THE INTERNATIONAL MONETARY FUND has sharply cut its forecast for China’s growth this year and next as part of a gloomy mid-year update to its World Economic Outlook.
The Fund is now expecting China’s economy to grow 3.3% this year and 4.6% next, which is 1.1 percentage points and half a percentage point lower, respectively, from its April forecast.
The IMF cites the lockdowns to contain Covid-19 and the deepening real estate crisis, causing a sharper-than-expected slow down in the first half of the year, as the reasons it lowered its forecast. It warns that both could worsen, further reducing growth, while geopolitical fragmentation could impede global trade and cooperation.
The slowdown has already added to global supply chain disruptions.
COVID-19 outbreaks and mobility restrictions as part of the authorities’ zero-COVID strategy have disrupted economic activity widely and severely. Shanghai, a major global supply chain hub, entered a strict lockdown in April 2022, forcing citywide economic activity to halt for about eight weeks. In the second quarter, real GDP contracted significantly by 2.6 percent on a sequential basis, driven by lower consumption—the sharpest decline since the first quarter of 2020, at the onset of the pandemic, when it declined by 10.3 percent. Since then, more contagious variants have driven a worrisome surge in COVID-19 cases. The worsening crisis in China’s property sector is also dragging down sales and real estate investment. The slowdown in China has global consequences: lockdowns added to global supply chain disruptions and the decline in domestic spending are reducing demand for goods and services from China’s trade partners.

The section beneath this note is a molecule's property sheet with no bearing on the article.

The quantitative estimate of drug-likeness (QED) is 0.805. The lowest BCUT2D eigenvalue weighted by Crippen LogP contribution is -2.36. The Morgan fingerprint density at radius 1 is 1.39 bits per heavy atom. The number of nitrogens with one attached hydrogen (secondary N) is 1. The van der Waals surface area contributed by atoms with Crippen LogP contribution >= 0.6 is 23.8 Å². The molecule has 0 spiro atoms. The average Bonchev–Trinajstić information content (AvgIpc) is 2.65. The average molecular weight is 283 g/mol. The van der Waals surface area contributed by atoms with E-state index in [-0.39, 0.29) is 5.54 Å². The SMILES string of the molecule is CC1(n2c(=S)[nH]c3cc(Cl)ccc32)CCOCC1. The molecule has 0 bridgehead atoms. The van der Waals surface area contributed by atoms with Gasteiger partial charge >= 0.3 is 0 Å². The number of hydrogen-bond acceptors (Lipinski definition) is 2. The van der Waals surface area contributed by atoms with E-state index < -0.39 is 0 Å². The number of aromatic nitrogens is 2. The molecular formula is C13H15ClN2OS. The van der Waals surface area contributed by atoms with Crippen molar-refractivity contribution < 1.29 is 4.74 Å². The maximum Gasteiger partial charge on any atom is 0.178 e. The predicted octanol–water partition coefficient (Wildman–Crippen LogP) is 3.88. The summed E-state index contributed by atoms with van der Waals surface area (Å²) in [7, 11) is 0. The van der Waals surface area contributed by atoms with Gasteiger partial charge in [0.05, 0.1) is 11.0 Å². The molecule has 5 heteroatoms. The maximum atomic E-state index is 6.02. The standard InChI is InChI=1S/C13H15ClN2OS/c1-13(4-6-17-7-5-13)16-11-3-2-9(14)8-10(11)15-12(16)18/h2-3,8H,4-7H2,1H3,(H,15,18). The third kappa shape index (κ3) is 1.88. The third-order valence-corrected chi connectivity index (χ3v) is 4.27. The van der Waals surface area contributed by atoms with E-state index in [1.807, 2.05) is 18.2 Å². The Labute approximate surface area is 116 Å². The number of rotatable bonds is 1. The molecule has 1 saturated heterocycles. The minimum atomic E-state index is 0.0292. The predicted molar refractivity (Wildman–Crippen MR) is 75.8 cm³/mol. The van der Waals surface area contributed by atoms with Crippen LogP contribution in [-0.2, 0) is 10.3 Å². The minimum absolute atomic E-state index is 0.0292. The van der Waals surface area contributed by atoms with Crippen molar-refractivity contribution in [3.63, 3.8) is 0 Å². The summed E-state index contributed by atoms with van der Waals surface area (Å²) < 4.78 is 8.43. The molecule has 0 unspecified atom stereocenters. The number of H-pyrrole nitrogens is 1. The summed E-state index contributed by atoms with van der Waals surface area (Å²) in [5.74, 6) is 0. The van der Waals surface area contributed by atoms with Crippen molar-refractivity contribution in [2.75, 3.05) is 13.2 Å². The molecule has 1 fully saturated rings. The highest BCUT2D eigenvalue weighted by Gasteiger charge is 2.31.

Growth of 3.3% would be China’s slowest growth in four decades, excluding the initial COVID-19 crisis in 2020. The official target of above 5% growth seems increasingly out of reach regardless of the infrastructure spending stimulus being poured into the economy.
Higher energy and food prices because of the war in Ukraine are external headwinds beyond Beijing’s control, as is policy tightening by the major central banks to tame inflation. What is in Beijing’s remit, a recalibration of the zero Covid strategy to reduce growth trade-offs, will be minimal at most.
Downside risks include larger-scale outbreaks of more contagious virus variants that trigger further widespread lockdowns under the zero-COVID strategy. In addition, delayed price and balance sheet adjustments in the property sector could cause a sudden, wider crisis or a protracted adjustment with broader macro-financial spillovers. A sustained slowdown in China would have strong global spillovers, whose nature will depend on the balance of both supply and demand factors. For example, further tightening of supply bottlenecks could cause higher consumer goods prices worldwide, but lower demand might ease commodity pressures and intermediate goods inflation.
Overall, the IMF expects slower growth and trade and higher inflation globally. It now puts global growth at 3.2% this year and 2.9% next, although it acknowledges that the risks are ‘overwhelmingly tilted’ to the downside. Its ‘plausible alternative scenario’, in which risks materialize and global growth slows to 2.6% this year and 2.0% in 2023, looks as plausible as its baseline scenario.